Japan will strongly support startups that try this new frontier, in cooperation with the United States, Australia, NZ, and other countries that share the FOIP concept.
I will also further promote the “Asia DX” initiative, in which ASEAN companies and Japanese companies cooperate to co-create innovations to solve social issues in Asia.
Recently, there have been increasing opportunities for Japan to bring back the outcomes achieved in Asia, and for Japan to solve social issues with the support of ASEAN.
Asia faces a variety of social challenges. I feel that the region has unlimited potential if these challenges can be converted into an engine for growth.
Transforming social issues into the engine of growth is the very concept of the “new capitalism” I am putting forward. Under this concept, I will “co-create” the future of Asia by enhancing “multi-layered connectivity” while placing importance on a “people-focused” approach.
Through such initiatives in a wide range of fields toward the “co-creation of Asia’s future,” I would like to elevate our cooperation with Asian countries, and together with you all, strengthen the foundation for further prosperity of a free and open Indo-Pacific region.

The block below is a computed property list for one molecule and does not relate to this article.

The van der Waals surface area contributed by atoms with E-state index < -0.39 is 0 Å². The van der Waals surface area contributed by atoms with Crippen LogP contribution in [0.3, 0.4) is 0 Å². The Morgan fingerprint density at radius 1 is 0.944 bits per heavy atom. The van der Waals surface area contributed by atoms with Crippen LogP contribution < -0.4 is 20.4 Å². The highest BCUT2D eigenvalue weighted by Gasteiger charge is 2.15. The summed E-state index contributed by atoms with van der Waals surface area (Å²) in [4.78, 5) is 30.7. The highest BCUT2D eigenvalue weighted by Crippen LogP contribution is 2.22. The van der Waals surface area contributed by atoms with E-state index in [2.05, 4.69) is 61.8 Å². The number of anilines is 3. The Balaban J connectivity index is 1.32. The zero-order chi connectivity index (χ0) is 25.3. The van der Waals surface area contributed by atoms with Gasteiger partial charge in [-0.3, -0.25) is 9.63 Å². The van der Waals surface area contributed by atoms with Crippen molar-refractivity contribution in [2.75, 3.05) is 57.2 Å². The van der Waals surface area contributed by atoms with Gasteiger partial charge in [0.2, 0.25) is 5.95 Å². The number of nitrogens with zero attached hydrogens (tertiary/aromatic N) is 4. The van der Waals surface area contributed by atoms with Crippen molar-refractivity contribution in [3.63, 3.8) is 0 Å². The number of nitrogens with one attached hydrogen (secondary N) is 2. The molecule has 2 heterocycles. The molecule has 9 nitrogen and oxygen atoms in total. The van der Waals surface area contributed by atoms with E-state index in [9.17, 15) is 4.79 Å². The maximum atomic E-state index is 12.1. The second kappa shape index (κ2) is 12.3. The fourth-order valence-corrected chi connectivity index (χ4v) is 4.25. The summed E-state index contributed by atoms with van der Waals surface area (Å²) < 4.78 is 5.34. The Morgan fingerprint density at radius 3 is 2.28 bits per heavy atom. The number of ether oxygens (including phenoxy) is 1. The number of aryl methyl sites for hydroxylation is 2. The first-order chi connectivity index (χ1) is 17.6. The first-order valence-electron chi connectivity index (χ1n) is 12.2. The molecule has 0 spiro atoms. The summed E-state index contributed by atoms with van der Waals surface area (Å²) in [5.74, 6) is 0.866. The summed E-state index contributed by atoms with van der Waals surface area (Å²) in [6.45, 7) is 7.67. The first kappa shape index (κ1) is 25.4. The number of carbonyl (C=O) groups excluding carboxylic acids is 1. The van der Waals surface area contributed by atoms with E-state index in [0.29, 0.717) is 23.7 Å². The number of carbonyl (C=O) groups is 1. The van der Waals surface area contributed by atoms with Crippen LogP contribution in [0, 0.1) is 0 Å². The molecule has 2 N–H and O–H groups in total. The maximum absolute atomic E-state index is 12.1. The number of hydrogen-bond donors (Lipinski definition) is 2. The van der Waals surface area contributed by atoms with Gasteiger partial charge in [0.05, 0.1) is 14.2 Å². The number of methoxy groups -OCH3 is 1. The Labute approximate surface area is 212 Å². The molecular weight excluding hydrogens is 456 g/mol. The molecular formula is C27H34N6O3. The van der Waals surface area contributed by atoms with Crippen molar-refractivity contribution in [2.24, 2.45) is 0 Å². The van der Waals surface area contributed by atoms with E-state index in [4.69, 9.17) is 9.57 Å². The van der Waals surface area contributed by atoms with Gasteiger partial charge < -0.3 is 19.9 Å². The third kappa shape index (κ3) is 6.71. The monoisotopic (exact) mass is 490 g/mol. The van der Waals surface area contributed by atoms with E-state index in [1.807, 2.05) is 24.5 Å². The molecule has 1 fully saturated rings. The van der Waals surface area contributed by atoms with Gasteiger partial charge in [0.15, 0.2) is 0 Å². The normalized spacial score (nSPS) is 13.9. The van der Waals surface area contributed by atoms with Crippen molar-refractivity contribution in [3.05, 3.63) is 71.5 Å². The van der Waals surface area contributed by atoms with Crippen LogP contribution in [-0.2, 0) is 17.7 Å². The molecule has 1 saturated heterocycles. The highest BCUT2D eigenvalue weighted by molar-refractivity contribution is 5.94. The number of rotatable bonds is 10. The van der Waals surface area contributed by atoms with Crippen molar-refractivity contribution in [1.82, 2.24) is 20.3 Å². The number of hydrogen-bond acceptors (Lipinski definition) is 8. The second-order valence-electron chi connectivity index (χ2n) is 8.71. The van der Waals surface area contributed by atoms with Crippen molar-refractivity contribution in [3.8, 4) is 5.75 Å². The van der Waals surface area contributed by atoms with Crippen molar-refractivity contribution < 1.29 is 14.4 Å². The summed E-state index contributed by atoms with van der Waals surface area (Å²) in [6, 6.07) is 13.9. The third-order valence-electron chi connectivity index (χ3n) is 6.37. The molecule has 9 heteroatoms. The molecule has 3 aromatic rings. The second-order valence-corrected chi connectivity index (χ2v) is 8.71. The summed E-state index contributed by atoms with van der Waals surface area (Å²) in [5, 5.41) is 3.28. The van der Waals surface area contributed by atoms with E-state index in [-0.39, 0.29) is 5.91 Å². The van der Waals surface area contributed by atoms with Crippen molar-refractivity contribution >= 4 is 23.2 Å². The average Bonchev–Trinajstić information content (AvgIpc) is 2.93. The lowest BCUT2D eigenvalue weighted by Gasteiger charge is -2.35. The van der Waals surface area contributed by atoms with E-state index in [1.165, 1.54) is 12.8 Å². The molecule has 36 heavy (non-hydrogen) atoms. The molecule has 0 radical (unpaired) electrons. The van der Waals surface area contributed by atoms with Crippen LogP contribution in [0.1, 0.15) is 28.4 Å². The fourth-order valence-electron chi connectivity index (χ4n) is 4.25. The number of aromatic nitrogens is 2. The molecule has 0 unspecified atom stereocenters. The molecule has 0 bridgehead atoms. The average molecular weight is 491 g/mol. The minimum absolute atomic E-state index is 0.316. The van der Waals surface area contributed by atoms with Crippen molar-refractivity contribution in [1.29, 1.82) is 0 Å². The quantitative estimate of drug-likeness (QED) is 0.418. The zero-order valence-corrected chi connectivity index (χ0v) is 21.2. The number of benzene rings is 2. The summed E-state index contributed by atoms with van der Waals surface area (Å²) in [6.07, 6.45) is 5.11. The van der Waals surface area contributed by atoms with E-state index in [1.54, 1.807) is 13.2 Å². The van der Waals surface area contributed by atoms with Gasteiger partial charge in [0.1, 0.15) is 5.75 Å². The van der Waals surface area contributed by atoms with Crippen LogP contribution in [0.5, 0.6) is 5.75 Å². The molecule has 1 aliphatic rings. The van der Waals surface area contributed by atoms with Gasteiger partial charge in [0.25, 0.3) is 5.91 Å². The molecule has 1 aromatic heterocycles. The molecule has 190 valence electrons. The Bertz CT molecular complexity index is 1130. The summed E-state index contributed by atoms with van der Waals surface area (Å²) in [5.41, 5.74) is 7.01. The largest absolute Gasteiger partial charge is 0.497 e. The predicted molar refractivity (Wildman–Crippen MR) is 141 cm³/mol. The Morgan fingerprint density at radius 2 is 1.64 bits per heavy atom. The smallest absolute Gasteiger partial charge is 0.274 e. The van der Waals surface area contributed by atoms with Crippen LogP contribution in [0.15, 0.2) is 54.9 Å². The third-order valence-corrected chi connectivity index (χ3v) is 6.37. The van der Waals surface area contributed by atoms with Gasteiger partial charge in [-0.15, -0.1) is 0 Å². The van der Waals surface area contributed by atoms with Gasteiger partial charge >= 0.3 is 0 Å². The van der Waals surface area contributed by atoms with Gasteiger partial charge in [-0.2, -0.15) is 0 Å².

4. Importance of rule-making to support “co-creation”
IPEF is a new economic framework that was launched a year ago. As a member of Asia, Japan hopes to act as a bridge between Asia and the United States, and to achieve a meaningful outcome.
In the digital area, Japan will establish a Digital Innovation Center at Economic Research Institute for ASEAN and East Asia, ERIA and work on the advancement of reliable data linkage and supply chain in the Asian region, in order to operationalize the “DFFT” proposed by Japan and confirmed at the recent G7 Hiroshima Summit.